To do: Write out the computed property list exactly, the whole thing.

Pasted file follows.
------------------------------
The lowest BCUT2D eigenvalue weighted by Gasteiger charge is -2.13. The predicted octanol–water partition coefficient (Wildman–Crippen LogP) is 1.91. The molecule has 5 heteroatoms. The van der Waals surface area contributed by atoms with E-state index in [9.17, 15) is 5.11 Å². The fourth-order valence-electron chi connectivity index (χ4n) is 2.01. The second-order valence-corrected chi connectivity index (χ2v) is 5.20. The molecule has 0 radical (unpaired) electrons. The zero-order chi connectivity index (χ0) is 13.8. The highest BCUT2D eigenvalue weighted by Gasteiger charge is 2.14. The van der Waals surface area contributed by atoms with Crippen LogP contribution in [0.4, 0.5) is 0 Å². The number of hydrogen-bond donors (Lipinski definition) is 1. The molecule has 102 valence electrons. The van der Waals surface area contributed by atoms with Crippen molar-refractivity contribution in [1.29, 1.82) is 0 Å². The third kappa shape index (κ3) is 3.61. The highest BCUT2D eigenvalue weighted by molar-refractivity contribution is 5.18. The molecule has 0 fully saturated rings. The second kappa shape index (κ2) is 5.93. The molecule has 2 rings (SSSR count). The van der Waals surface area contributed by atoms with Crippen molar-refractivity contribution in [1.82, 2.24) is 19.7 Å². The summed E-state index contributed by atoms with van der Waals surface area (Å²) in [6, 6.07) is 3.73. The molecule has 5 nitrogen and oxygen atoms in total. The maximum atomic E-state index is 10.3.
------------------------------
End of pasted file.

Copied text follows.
The lowest BCUT2D eigenvalue weighted by Gasteiger charge is -2.13. The predicted octanol–water partition coefficient (Wildman–Crippen LogP) is 1.91. The molecule has 5 heteroatoms. The van der Waals surface area contributed by atoms with E-state index in [9.17, 15) is 5.11 Å². The fourth-order valence-electron chi connectivity index (χ4n) is 2.01. The second-order valence-corrected chi connectivity index (χ2v) is 5.20. The molecule has 0 radical (unpaired) electrons. The zero-order chi connectivity index (χ0) is 13.8. The highest BCUT2D eigenvalue weighted by Gasteiger charge is 2.14. The van der Waals surface area contributed by atoms with Crippen LogP contribution in [0.4, 0.5) is 0 Å². The number of hydrogen-bond donors (Lipinski definition) is 1. The molecule has 102 valence electrons. The van der Waals surface area contributed by atoms with Crippen molar-refractivity contribution in [1.29, 1.82) is 0 Å². The third kappa shape index (κ3) is 3.61. The highest BCUT2D eigenvalue weighted by molar-refractivity contribution is 5.18. The molecule has 0 fully saturated rings. The second kappa shape index (κ2) is 5.93. The molecule has 2 rings (SSSR count). The van der Waals surface area contributed by atoms with Crippen molar-refractivity contribution in [1.82, 2.24) is 19.7 Å². The summed E-state index contributed by atoms with van der Waals surface area (Å²) in [6, 6.07) is 3.73. The molecule has 5 nitrogen and oxygen atoms in total. The maximum atomic E-state index is 10.3.